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Article
January 12, 1901

THE BELLEVUE HOSPITAL SCANDAL.

JAMA. 1901;XXXVI(2):113. doi:10.1001/jama.1901.02470020041010

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Abstract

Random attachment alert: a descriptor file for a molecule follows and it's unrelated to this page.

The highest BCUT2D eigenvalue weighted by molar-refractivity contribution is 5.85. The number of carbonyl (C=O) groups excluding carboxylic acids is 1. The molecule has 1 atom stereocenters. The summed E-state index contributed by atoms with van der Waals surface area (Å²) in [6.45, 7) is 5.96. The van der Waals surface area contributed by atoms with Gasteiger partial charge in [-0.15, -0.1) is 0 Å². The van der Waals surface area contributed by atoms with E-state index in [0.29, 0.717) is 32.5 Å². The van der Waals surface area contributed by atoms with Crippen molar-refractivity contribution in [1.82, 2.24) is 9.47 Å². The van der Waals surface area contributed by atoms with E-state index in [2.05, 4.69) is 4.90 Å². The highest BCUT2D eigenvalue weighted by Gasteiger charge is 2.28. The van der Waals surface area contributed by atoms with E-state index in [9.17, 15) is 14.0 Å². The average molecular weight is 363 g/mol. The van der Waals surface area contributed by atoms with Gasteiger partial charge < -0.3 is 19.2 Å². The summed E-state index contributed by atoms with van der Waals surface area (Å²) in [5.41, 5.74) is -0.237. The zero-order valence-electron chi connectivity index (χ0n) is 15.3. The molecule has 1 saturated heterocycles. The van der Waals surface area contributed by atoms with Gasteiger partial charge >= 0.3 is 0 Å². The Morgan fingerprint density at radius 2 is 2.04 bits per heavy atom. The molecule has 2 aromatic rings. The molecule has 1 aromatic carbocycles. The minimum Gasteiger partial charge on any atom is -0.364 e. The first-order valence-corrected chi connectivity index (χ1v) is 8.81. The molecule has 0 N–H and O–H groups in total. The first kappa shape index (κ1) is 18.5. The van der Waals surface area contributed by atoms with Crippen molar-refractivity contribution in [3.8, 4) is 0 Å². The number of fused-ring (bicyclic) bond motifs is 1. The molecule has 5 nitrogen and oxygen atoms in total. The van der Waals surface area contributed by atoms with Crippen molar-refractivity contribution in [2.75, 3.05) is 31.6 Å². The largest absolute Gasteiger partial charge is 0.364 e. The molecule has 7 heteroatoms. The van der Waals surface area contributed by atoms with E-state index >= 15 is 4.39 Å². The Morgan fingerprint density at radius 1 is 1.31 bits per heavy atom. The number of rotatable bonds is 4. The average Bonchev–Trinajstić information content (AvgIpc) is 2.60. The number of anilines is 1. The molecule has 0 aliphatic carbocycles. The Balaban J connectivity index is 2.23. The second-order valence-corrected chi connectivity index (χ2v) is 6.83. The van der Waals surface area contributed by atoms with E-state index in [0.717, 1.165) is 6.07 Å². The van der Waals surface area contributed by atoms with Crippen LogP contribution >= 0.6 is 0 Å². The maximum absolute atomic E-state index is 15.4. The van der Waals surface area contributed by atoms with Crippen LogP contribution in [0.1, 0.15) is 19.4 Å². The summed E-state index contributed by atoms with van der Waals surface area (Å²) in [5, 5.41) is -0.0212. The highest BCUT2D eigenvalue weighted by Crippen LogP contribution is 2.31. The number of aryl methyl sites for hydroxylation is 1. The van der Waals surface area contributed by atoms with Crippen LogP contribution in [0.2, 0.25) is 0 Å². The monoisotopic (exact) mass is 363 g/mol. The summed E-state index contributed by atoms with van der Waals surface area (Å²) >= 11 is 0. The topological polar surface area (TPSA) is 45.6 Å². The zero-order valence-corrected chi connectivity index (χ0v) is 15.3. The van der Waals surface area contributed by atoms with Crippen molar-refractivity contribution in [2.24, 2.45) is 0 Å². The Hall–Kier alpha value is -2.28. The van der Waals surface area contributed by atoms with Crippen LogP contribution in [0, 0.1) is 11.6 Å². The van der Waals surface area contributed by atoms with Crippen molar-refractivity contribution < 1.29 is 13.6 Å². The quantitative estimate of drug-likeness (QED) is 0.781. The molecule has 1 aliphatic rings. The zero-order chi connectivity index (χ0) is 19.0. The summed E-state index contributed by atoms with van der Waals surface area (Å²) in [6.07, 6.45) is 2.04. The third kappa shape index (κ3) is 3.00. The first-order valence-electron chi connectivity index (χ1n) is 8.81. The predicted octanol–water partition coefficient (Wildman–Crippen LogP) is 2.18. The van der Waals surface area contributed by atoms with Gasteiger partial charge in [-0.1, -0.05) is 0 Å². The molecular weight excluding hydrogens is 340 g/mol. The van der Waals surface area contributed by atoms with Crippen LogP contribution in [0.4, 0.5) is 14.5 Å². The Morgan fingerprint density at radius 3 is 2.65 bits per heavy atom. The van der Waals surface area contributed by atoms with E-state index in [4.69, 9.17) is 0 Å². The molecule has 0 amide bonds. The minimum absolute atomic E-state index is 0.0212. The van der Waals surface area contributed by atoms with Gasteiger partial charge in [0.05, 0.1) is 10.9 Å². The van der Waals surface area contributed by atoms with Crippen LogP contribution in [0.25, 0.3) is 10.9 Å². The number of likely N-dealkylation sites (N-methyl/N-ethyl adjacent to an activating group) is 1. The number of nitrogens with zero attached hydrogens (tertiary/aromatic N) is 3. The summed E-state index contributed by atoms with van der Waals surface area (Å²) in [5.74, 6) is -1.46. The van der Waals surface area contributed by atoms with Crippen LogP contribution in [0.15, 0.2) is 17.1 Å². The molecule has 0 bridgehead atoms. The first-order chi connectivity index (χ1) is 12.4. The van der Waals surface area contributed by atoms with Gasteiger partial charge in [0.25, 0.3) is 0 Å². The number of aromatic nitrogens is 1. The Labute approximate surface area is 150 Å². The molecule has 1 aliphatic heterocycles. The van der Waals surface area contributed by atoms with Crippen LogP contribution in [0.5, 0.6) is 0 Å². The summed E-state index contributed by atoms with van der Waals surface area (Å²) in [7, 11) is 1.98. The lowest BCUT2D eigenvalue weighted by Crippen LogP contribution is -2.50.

The recent scandal in Bellevue Hospital where certain male nurses were held to the grand jury by the coroner's findings for the killing of an insane alcoholic patient, illustrates a fact that is not always fully appreciated by the medical profession or the public. It is that ordinary nurses' training alone is insufficient to make anyone fitted for the care of the insane, especially the violent cases, a duty that requires special natural as well as acquired qualifications entirely different from those demanded of any ordinary nurse. In view of the general outcry of late years for trained nurses in hospitals for the insane, this fact is important; what may be called the essential moral qualifications of an ideal asylum attendant are not essential in the trained nurse, who is a much more easily manufactured product. This difficulty of obtaining ideal attendants is the most troublesome problem in asylum management,

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